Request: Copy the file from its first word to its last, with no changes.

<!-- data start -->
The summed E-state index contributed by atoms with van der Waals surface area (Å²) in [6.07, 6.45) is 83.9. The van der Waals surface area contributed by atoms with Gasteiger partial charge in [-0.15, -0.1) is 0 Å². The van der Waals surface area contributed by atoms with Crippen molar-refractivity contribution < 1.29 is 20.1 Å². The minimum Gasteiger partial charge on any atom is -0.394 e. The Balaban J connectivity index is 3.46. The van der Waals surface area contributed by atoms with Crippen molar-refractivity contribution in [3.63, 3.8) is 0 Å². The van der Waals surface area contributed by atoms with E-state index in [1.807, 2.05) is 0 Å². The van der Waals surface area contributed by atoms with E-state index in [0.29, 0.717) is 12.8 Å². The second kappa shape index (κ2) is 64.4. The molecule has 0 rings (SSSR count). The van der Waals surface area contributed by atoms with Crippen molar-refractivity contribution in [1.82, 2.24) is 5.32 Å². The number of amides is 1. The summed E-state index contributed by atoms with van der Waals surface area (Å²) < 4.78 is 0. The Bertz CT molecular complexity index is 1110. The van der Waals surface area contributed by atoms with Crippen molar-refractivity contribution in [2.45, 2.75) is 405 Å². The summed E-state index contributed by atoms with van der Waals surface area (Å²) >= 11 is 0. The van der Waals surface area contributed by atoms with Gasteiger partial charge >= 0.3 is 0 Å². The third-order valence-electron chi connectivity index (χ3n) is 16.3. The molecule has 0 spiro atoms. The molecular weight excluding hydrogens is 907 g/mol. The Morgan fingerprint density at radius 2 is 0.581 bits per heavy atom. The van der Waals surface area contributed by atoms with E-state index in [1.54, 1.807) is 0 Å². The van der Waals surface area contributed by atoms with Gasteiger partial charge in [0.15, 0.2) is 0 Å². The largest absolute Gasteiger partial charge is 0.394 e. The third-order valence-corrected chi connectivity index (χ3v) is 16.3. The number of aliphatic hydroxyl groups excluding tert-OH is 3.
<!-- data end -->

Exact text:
The summed E-state index contributed by atoms with van der Waals surface area (Å²) in [6.07, 6.45) is 83.9. The van der Waals surface area contributed by atoms with Gasteiger partial charge in [-0.15, -0.1) is 0 Å². The van der Waals surface area contributed by atoms with Crippen molar-refractivity contribution < 1.29 is 20.1 Å². The minimum Gasteiger partial charge on any atom is -0.394 e. The Balaban J connectivity index is 3.46. The van der Waals surface area contributed by atoms with Crippen molar-refractivity contribution in [3.63, 3.8) is 0 Å². The van der Waals surface area contributed by atoms with E-state index in [1.807, 2.05) is 0 Å². The van der Waals surface area contributed by atoms with E-state index in [0.29, 0.717) is 12.8 Å². The second kappa shape index (κ2) is 64.4. The molecule has 0 rings (SSSR count). The van der Waals surface area contributed by atoms with Crippen molar-refractivity contribution in [1.82, 2.24) is 5.32 Å². The number of amides is 1. The summed E-state index contributed by atoms with van der Waals surface area (Å²) < 4.78 is 0. The Bertz CT molecular complexity index is 1110. The van der Waals surface area contributed by atoms with Crippen molar-refractivity contribution in [2.45, 2.75) is 405 Å². The summed E-state index contributed by atoms with van der Waals surface area (Å²) >= 11 is 0. The van der Waals surface area contributed by atoms with Gasteiger partial charge >= 0.3 is 0 Å². The third-order valence-electron chi connectivity index (χ3n) is 16.3. The molecule has 0 spiro atoms. The molecular weight excluding hydrogens is 907 g/mol. The Morgan fingerprint density at radius 2 is 0.581 bits per heavy atom. The van der Waals surface area contributed by atoms with E-state index in [1.54, 1.807) is 0 Å². The van der Waals surface area contributed by atoms with Gasteiger partial charge in [0.15, 0.2) is 0 Å². The largest absolute Gasteiger partial charge is 0.394 e. The third-order valence-corrected chi connectivity index (χ3v) is 16.3. The number of aliphatic hydroxyl groups excluding tert-OH is 3.